Other dealers think Lee is insane, but what Lee does (and it is no secret) is buy up collections for cheap, but instead of meticulously going through the Price Guide with each book and bagging and boarding them and jacking the price up to the Guide price, he sifts through and takes out the really good stuff (like a "Giant Size X-Men" #1) and sells the rest for cheap. It gives the fans something to look through, and the ability for them to buy older books at affordable prices.
However, this year a strange thing occurred: the $2 books didn't sell as well as last year. The novelty had worn off. To boost sales, Lee did something even I thought was crazy, reduce them to $1 each!! That worked and we had steady crowds for those books all week long, while the other Gold and Silver Age dealers just sat on their hands for virtually the entire weekend.
My theory about all this is plentiful. Younger readers are not buying the Gold and Silver Age books for many reasons: 1) Usually the prices are higher than most people want to pay; 2) Most collectors usually are nostalgic for items from their youth. Items from the youth of 20 and 30 year olds are items originally issued in the late 80s to early 90s, which is well after the Silver Age. (When you get to be 40 as I am, you start to realize that things are starting to make a comeback that you weren't interested in originally, like the Transformers. I thought they were interesting toys for about 30 seconds and that's where my interest ended because I was 16 and more interested in wanting to get laid than toys. So when they issued a movie this year, all of my 25-35 year old co-workers were all excited. I wasn't.) 3) As Marvel and DC and others have put out pristine versions of their older books, the need to have it on the original newsprint has diminished greatly except for the hard core collectors, of which there are not so many as they are getting older and older and older and not spending so much on old comics anymore either because they have them already or they can no longer afford them, or by natural attrition (i.e. death).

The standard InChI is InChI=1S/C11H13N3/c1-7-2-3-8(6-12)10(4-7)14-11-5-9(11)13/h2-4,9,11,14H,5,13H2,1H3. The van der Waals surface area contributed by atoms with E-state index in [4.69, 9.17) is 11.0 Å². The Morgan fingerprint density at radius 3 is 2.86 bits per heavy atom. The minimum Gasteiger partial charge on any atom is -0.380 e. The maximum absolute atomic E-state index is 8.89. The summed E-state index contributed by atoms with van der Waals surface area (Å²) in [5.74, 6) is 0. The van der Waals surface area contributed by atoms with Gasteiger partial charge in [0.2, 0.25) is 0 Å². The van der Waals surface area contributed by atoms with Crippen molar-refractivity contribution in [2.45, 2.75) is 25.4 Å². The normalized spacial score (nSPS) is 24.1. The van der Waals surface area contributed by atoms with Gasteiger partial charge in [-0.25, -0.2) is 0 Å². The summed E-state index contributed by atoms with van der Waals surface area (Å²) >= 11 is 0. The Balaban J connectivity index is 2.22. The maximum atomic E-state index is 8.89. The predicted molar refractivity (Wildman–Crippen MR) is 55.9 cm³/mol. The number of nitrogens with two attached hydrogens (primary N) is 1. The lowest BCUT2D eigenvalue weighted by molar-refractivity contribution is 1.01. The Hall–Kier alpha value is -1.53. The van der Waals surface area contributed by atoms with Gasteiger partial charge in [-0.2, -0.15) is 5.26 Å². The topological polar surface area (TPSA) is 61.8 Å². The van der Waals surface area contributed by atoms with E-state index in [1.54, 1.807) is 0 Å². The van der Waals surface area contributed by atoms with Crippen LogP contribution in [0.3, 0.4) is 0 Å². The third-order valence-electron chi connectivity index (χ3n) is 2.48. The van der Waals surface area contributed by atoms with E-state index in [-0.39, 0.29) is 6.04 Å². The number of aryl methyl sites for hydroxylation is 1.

On a happier note, Lee did bring a current shipment of this week's new comics as a test, and those sold exceptionally well!!
This was Lee's most successful year at the Con, so what did he sell? He sold the remaining stock of the PureHero sports shirts. For comic book shows, Lee has ventured further and further away from comic books and more and more towards toys and clothing and other items, and these things are highly successful (and would be considered a disgrace for this email group). So there you are.
For me, I sold two copies of my book at the show and signed them. I bought exactly 8 Harvey Comics from Graham Crackers (about the only reasonably priced comic book dealer other than Lee that had books that I wanted). I saw, met and/or spoke with Scott Shaw!, Lou Ferrigno, Ray Bradbury, Peter Kuper, Pat Block, Rafael Navarro, George Gladir, Maggie Thompson, Bill Morrison, Peter David, Roy Thomas, Sergio Aragones, Mark Evanier, Gilbert and Jaime Hernandez, Paul Dini, Renee French, Neil Gaiman, Rick Geary, Mike Ploog, Gary Carter, Ian Boothby, Bruce Schwartz, Paul Merolle, Matt Brody, Mary Fleener, Brent Frankenhoff, Dominic Prestera, Mitch O'Connell, Greg Evans, Robert Steven Rhine, Joe Ferrara, Michael Bennett, Brett Warnock, among others. I wanted to talk to a few people like Jerry Beck and Leslie Carbarga, but time didn't permit. Apparently Sid Jacobson was on the floor as was Gary Owens, but I didn't see either of them. And, some people I expected to show up, didn't.